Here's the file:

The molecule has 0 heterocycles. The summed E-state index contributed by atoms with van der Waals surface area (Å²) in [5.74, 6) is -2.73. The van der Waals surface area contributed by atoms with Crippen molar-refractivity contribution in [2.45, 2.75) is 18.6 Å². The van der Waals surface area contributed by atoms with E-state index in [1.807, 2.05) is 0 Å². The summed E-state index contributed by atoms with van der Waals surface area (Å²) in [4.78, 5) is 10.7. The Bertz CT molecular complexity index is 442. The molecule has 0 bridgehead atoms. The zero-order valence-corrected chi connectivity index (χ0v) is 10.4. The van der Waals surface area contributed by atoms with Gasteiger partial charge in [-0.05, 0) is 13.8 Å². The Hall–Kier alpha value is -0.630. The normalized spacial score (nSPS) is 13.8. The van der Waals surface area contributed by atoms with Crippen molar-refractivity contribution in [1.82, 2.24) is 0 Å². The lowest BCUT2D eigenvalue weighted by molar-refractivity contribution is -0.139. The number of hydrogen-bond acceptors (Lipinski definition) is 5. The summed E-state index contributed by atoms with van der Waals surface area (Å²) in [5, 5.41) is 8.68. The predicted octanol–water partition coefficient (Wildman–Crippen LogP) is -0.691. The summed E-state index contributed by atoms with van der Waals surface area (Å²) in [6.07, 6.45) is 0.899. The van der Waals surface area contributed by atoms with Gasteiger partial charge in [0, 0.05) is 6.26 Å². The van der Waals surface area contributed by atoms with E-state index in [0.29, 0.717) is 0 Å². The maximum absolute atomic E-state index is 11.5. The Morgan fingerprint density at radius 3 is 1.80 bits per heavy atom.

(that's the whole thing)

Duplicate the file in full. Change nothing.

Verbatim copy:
The molecule has 0 heterocycles. The summed E-state index contributed by atoms with van der Waals surface area (Å²) in [5.74, 6) is -2.73. The van der Waals surface area contributed by atoms with Crippen molar-refractivity contribution in [2.45, 2.75) is 18.6 Å². The van der Waals surface area contributed by atoms with E-state index in [1.807, 2.05) is 0 Å². The summed E-state index contributed by atoms with van der Waals surface area (Å²) in [4.78, 5) is 10.7. The Bertz CT molecular complexity index is 442. The molecule has 0 bridgehead atoms. The zero-order valence-corrected chi connectivity index (χ0v) is 10.4. The van der Waals surface area contributed by atoms with Gasteiger partial charge in [-0.05, 0) is 13.8 Å². The Hall–Kier alpha value is -0.630. The normalized spacial score (nSPS) is 13.8. The van der Waals surface area contributed by atoms with Crippen molar-refractivity contribution in [1.82, 2.24) is 0 Å². The lowest BCUT2D eigenvalue weighted by molar-refractivity contribution is -0.139. The number of hydrogen-bond acceptors (Lipinski definition) is 5. The summed E-state index contributed by atoms with van der Waals surface area (Å²) in [5, 5.41) is 8.68. The predicted octanol–water partition coefficient (Wildman–Crippen LogP) is -0.691. The summed E-state index contributed by atoms with van der Waals surface area (Å²) in [6.07, 6.45) is 0.899. The van der Waals surface area contributed by atoms with Gasteiger partial charge in [0, 0.05) is 6.26 Å². The van der Waals surface area contributed by atoms with E-state index in [0.29, 0.717) is 0 Å². The maximum absolute atomic E-state index is 11.5. The Morgan fingerprint density at radius 3 is 1.80 bits per heavy atom.